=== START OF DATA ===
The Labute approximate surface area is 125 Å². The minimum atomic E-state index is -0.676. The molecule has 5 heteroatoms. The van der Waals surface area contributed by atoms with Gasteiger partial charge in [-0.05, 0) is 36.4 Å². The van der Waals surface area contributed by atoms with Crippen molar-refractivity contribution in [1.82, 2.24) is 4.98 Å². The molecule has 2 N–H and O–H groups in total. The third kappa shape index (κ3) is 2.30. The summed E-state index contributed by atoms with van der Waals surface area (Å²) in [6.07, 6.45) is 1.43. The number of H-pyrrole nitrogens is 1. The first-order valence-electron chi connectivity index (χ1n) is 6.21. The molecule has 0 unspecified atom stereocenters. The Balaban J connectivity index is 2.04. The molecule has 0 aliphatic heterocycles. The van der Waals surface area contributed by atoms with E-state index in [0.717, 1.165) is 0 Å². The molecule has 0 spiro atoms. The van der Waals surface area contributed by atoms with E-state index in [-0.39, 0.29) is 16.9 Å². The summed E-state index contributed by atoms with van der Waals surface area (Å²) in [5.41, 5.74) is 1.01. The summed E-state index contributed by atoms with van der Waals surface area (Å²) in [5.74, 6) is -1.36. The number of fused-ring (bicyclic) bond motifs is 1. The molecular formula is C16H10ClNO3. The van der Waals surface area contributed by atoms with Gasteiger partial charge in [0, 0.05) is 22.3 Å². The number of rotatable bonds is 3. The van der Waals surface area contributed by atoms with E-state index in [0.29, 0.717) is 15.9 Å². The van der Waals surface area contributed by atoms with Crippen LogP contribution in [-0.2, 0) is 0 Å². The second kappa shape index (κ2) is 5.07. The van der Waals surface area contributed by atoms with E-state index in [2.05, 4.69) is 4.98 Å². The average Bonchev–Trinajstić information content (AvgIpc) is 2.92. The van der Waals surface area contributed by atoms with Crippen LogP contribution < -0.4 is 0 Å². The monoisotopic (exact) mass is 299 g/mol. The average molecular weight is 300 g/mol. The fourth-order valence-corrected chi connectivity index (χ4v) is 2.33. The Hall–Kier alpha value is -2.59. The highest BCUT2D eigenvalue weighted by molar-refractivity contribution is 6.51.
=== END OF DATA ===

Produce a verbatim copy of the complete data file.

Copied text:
The Labute approximate surface area is 125 Å². The minimum atomic E-state index is -0.676. The molecule has 5 heteroatoms. The van der Waals surface area contributed by atoms with Gasteiger partial charge in [-0.05, 0) is 36.4 Å². The van der Waals surface area contributed by atoms with Crippen molar-refractivity contribution in [1.82, 2.24) is 4.98 Å². The molecule has 2 N–H and O–H groups in total. The third kappa shape index (κ3) is 2.30. The summed E-state index contributed by atoms with van der Waals surface area (Å²) in [6.07, 6.45) is 1.43. The number of H-pyrrole nitrogens is 1. The first-order valence-electron chi connectivity index (χ1n) is 6.21. The molecule has 0 unspecified atom stereocenters. The Balaban J connectivity index is 2.04. The molecule has 0 aliphatic heterocycles. The van der Waals surface area contributed by atoms with E-state index in [0.717, 1.165) is 0 Å². The molecule has 0 spiro atoms. The van der Waals surface area contributed by atoms with E-state index in [-0.39, 0.29) is 16.9 Å². The summed E-state index contributed by atoms with van der Waals surface area (Å²) in [5.41, 5.74) is 1.01. The summed E-state index contributed by atoms with van der Waals surface area (Å²) in [5.74, 6) is -1.36. The number of fused-ring (bicyclic) bond motifs is 1. The molecular formula is C16H10ClNO3. The van der Waals surface area contributed by atoms with Gasteiger partial charge in [0, 0.05) is 22.3 Å². The number of rotatable bonds is 3. The van der Waals surface area contributed by atoms with E-state index in [0.29, 0.717) is 15.9 Å². The van der Waals surface area contributed by atoms with Crippen LogP contribution in [-0.2, 0) is 0 Å². The second kappa shape index (κ2) is 5.07. The van der Waals surface area contributed by atoms with E-state index in [2.05, 4.69) is 4.98 Å². The average Bonchev–Trinajstić information content (AvgIpc) is 2.92. The van der Waals surface area contributed by atoms with Crippen LogP contribution < -0.4 is 0 Å². The monoisotopic (exact) mass is 299 g/mol. The average molecular weight is 300 g/mol. The fourth-order valence-corrected chi connectivity index (χ4v) is 2.33. The Hall–Kier alpha value is -2.59. The highest BCUT2D eigenvalue weighted by molar-refractivity contribution is 6.51.